To knock or not to knock, that is the question nowIntroduction to gin rummy strategy:
Gin rummy game ends with one player knocking. If this statement comes as a shock, then you should first have a look at the rules, if it doesn’t, then keep reading…
This article is dedicated to the subject of »knocking« in a gin rummy game, or better yet on the question when to knock and when not to knock. Since this is a complicated question I’ll try to introduce some factors that you should take into consideration when deciding. So let’s take a look at these factors and how they should influence your decision…Actual gin rummy strategy:
Length of the game
This should be self explanatory, but I’ll cover it anyway. The longer a game is played the better the chance that your opponent has a lot of melds in his hand and thus less deadwood. What you should take out of this is that the longer you’ve been playing, the lower your deadwood score should be when you knock.
An extreme example of this would be:
1. Case: The cards are dealt and you immediately get only 9 deadwood. Knocking right away here wouldn’t really be bad, since your opponent has some random cards and will probably have a hard time getting a low deadwood score.
2. Case: You’ve been playing the same hand for an hour and you finally manage to get your deadwood to 9. Knocking here is probably pretty bad(unless you have some other stronger reason to knock). This is because your opponent probably has a bunch of melds already formed after such a long time of play, or maybe he’s even seen that you are struggling and decided not to knock with his <9 deadwood in hopes of making Gin.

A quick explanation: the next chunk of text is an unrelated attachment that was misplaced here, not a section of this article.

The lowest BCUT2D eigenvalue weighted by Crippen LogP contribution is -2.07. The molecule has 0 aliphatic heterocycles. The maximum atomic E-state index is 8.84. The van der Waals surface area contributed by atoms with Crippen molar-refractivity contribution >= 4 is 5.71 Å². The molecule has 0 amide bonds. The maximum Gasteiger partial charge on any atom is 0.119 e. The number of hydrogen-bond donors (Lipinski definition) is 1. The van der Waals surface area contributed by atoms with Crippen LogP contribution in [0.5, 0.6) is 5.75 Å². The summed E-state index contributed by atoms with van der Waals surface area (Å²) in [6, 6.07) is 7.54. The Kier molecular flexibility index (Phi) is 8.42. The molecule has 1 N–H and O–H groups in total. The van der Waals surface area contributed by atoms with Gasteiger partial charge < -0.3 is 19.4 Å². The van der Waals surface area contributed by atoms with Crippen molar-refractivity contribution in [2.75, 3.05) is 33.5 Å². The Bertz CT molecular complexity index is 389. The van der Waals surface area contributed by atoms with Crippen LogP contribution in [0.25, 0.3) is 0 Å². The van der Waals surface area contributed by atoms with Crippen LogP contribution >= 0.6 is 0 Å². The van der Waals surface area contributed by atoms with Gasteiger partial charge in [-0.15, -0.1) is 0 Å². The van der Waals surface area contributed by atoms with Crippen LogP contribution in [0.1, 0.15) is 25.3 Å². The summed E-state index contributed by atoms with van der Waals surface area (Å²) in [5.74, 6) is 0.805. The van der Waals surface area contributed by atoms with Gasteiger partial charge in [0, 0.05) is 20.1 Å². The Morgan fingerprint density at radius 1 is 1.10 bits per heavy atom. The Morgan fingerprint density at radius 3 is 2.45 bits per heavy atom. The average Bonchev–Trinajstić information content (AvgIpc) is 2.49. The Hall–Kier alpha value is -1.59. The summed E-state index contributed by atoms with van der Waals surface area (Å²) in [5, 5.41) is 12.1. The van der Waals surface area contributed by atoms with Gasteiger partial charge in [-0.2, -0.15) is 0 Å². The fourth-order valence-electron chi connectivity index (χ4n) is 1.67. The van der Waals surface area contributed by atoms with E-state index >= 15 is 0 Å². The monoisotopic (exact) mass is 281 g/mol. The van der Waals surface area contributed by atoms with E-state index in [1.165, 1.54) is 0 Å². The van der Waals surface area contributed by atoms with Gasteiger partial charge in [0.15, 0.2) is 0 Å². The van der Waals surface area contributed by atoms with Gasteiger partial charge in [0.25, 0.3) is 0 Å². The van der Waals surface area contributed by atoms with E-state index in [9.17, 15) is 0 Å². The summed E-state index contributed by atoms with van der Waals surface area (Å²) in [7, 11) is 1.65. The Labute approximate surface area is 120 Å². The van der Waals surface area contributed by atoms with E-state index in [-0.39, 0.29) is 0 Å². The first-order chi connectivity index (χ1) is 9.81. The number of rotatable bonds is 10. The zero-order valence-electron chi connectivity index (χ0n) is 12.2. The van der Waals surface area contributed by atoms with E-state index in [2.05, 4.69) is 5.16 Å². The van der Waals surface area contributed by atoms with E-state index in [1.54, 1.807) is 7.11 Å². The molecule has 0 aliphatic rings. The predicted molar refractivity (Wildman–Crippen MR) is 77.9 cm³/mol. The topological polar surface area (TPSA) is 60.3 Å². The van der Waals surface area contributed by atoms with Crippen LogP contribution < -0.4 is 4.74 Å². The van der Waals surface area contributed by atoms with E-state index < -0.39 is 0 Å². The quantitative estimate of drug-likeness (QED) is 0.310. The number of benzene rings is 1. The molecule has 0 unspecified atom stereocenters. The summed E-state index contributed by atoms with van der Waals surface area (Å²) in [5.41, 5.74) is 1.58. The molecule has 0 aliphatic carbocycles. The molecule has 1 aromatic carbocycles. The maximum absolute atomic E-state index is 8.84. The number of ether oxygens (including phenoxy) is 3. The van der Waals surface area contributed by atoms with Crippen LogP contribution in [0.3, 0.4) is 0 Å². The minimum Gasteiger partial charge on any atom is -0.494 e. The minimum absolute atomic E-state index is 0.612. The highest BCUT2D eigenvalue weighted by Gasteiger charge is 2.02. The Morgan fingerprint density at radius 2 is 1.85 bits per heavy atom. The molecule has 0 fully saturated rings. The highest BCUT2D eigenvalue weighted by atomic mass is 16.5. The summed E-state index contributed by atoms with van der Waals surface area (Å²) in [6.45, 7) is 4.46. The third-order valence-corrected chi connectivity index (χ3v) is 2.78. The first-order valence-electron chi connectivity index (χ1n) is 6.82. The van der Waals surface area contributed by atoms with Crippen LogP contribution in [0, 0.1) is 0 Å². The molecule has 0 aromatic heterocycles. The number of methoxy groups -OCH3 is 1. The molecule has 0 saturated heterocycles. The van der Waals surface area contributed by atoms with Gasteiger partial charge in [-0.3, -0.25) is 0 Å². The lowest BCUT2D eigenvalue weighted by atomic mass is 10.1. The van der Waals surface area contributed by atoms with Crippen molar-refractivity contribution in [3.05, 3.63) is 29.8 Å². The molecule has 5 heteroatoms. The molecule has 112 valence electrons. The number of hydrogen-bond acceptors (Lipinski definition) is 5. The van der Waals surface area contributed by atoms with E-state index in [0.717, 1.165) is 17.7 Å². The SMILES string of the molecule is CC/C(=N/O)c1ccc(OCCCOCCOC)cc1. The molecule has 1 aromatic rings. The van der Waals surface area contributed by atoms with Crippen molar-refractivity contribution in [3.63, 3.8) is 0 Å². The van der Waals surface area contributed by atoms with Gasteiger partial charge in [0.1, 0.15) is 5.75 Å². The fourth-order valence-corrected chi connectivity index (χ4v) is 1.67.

You should follow your opponents discards in general, but when it come to deciding whether to knock or not it’s actually all about hand reading.
You should follow these to because of two things:
1. You should know what meld your opponent is making so you know what cards you’ll be able to add in case he knocks. Basically, if it seems like you’ll be able to add a lot of cards, you should consider waiting for him to knock and lose, but only if you assess that you’ll get more points this way.
2. If your opponent sticks to the rule of thumb that you should pick up cards from the discard pile only if it makes you a three card meld, then the number of his pick ups is equal to the number of his melds. This way you know how many cards he has as deadwood and you can assess your chances of having a lower deadwood score.
Probably the most important factor. You should look at your melds, how many cards improve your hand, what are your chances of making Gin etc.. To show this on an example:
1. If your hand is 7d8d9dTdJdQdKdAd6c5h, you have very limited options, only 2 cards to make gin and a solid deadwood score of 5 (you discard the 6 after knocking). You should definitely knock.
2. If your hand is 7c8c9cTc6d7d8d9dTd5h6h, you have the same deadwood score of 5(like in the previous case), but you also have A TON of out to make Gin. You should really consider waiting.Conclusion:
Deciding on knocking or not knocking is sometimes hard, I hope that this little gin rummy strategy article shined some light on the basic considerations for making a final decision. Remember, try to read your opponents cards, adapt and keep those braincells running when you play and you’ll do fine.